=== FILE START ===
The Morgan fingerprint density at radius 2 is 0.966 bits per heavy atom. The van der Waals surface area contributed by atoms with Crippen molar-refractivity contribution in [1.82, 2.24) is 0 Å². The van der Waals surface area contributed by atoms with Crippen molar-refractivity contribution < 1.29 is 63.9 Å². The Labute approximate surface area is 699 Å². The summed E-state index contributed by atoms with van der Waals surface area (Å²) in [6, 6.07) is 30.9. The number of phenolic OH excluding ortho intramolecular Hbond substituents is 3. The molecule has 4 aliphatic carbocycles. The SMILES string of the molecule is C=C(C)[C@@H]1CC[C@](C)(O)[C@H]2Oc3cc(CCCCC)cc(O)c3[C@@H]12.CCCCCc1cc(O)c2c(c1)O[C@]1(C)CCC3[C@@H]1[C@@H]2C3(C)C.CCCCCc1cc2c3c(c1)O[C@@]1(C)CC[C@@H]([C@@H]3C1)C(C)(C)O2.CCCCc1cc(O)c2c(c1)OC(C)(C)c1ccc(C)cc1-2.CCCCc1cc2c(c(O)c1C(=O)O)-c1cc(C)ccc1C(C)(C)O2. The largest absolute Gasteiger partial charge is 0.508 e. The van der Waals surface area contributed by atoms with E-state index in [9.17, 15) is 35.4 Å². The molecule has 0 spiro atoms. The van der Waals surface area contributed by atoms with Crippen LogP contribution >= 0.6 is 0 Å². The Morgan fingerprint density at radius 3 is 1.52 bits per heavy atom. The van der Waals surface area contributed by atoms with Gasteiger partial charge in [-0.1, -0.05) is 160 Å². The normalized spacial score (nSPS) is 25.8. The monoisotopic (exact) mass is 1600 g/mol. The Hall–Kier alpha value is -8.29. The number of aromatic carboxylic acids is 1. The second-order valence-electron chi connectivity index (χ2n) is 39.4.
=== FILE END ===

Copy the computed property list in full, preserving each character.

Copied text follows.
The Morgan fingerprint density at radius 2 is 0.966 bits per heavy atom. The van der Waals surface area contributed by atoms with Crippen molar-refractivity contribution in [1.82, 2.24) is 0 Å². The van der Waals surface area contributed by atoms with Crippen molar-refractivity contribution < 1.29 is 63.9 Å². The Labute approximate surface area is 699 Å². The summed E-state index contributed by atoms with van der Waals surface area (Å²) in [6, 6.07) is 30.9. The number of phenolic OH excluding ortho intramolecular Hbond substituents is 3. The molecule has 4 aliphatic carbocycles. The SMILES string of the molecule is C=C(C)[C@@H]1CC[C@](C)(O)[C@H]2Oc3cc(CCCCC)cc(O)c3[C@@H]12.CCCCCc1cc(O)c2c(c1)O[C@]1(C)CCC3[C@@H]1[C@@H]2C3(C)C.CCCCCc1cc2c3c(c1)O[C@@]1(C)CC[C@@H]([C@@H]3C1)C(C)(C)O2.CCCCc1cc(O)c2c(c1)OC(C)(C)c1ccc(C)cc1-2.CCCCc1cc2c(c(O)c1C(=O)O)-c1cc(C)ccc1C(C)(C)O2. The largest absolute Gasteiger partial charge is 0.508 e. The van der Waals surface area contributed by atoms with E-state index in [9.17, 15) is 35.4 Å². The molecule has 0 spiro atoms. The van der Waals surface area contributed by atoms with Crippen LogP contribution >= 0.6 is 0 Å². The Morgan fingerprint density at radius 3 is 1.52 bits per heavy atom. The van der Waals surface area contributed by atoms with Gasteiger partial charge in [-0.1, -0.05) is 160 Å². The normalized spacial score (nSPS) is 25.8. The monoisotopic (exact) mass is 1600 g/mol. The Hall–Kier alpha value is -8.29. The number of aromatic carboxylic acids is 1. The second-order valence-electron chi connectivity index (χ2n) is 39.4.